Singapore is Expected to Approve a Trial of Self-Driving Taxis in the City

Singapore is expected to again show that their government can be quite innovative and action oriented. Singapore plans to allow a trial of self-driving taxis on Singapore’s roads.

A Singapore-MIT Alliance for Research and Technology (SMART) is a research consortium that’s applied to run the driverless taxi pilot project on the normal public roads in Singapore.

Singapore Is Already Planning for a Future of Driverless Taxis

the basic idea will be that people can book a driverless ride via a smartphone. Initially service will be limited to the “one-north” district of Singapore, a massive business park full of biomedical, digital media, and technology companies. The first round of rides will be free, he says, and might be restricted to “one-north” employees.

Frazzoli says SMART was the first applicant for the trial, and hopes to get its testing permit soon. When approval does arrive, the consortium plans to role out a modest robotaxi trial in “one-north” within about six months. But Frazzoli believes Singapore has much bigger plans for driverless cabs; he thinks officials will broaden the program to the whole city-state within about a year.

Driverless cars really seem to be expected, by those who should know, to be on the roads much sooner than I ever thought possible. It is great to see Singapore leading in this effort. This is exactly the type of thing Singapore needs to pursue to continue to succeed economically.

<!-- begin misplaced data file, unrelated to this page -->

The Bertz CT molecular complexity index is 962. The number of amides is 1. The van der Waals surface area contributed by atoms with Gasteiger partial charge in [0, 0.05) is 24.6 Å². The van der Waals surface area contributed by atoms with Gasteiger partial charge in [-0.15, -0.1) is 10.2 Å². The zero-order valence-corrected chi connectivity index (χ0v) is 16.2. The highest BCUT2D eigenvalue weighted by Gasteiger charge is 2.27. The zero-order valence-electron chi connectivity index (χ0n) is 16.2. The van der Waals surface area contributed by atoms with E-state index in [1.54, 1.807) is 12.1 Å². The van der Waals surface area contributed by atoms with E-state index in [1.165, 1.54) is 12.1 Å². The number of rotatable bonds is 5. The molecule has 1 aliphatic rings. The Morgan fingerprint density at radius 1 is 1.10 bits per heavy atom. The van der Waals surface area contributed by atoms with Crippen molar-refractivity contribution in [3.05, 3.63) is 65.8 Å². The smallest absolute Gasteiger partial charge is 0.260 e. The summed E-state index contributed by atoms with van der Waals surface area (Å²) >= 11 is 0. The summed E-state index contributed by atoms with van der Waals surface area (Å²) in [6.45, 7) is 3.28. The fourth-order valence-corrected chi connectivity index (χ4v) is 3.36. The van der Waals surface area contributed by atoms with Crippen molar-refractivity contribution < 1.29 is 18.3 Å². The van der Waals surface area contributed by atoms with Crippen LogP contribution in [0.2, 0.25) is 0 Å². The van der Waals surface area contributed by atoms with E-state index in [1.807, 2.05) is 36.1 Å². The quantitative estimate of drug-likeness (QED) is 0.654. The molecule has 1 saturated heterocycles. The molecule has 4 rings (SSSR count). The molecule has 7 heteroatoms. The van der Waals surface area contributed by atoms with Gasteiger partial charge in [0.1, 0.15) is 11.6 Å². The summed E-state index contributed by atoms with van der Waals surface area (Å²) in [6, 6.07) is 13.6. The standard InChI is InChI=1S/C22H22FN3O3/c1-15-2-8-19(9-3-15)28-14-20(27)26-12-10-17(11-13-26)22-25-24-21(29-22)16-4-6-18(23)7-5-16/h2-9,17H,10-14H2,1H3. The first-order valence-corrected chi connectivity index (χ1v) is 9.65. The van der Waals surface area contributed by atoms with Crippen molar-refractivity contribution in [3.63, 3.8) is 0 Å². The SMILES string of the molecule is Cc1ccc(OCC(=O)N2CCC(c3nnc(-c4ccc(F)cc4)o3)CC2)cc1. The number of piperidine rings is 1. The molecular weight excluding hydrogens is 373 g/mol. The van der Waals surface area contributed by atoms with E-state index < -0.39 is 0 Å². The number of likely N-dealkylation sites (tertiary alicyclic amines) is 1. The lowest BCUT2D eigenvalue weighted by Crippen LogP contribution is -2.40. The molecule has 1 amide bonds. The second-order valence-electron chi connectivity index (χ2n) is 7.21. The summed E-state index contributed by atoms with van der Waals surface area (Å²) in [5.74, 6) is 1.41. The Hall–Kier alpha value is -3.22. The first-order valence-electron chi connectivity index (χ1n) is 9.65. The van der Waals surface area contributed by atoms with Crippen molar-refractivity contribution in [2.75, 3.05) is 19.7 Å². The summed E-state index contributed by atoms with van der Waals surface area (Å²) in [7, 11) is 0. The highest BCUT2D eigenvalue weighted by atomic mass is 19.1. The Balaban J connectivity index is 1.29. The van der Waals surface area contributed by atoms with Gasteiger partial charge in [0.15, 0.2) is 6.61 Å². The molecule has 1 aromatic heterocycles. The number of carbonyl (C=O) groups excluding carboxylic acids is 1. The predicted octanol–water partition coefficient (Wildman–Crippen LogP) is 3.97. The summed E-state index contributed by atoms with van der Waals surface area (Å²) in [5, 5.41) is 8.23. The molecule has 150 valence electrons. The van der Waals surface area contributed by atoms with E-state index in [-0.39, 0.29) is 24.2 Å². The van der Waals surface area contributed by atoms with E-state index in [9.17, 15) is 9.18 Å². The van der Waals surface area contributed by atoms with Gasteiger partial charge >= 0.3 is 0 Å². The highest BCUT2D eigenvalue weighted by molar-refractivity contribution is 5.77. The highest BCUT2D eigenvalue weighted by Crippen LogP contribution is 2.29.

Related: Profiting from Self-Driving CarsTaxis Vanish in Rain as Singapore Gets CongestedTransportation from Singapore to Johor Bahru MalaysiaJB to Singapore by TaxiCMU Wins $2 million in Urban Robot Auto Race (2007)

Strong Singapore Dollar

The Singapore dollar has been very strong. This is a sign of a strong economy. But it also brings challenges for an economy when its currency appreciates. Competing against companies internationally is more difficult as those wishing to buy Singapore products and services have to pay the increased prices due to the currency appreciation. Often companies will absorb part of the currency increase but that reduce their profit (or forces them to reduce costs – which can mean layoff and reduced pay). Those making Singapore dollars though get the benefit of being able to buy more for the same price – the same S$100 buy 10% more if the currency has risen 10%.

Many countries try to devalue or at least prevent increases in value in their currency as this is often easier for politicians to do than helping move the economy to a new reality. Singapore however has taken serious steps (as you would expect, taking smart economic steps for decades is why their economy is so strong and currency has done so well) to accept that as they will have a stronger currency (especially when they see what Europe and the USA are doing – acting irresponsibly and making it hard to have faith in their currencies).

Here are some charts of the Singapore Dollar (SGD) versus other currencies over the last 12 years.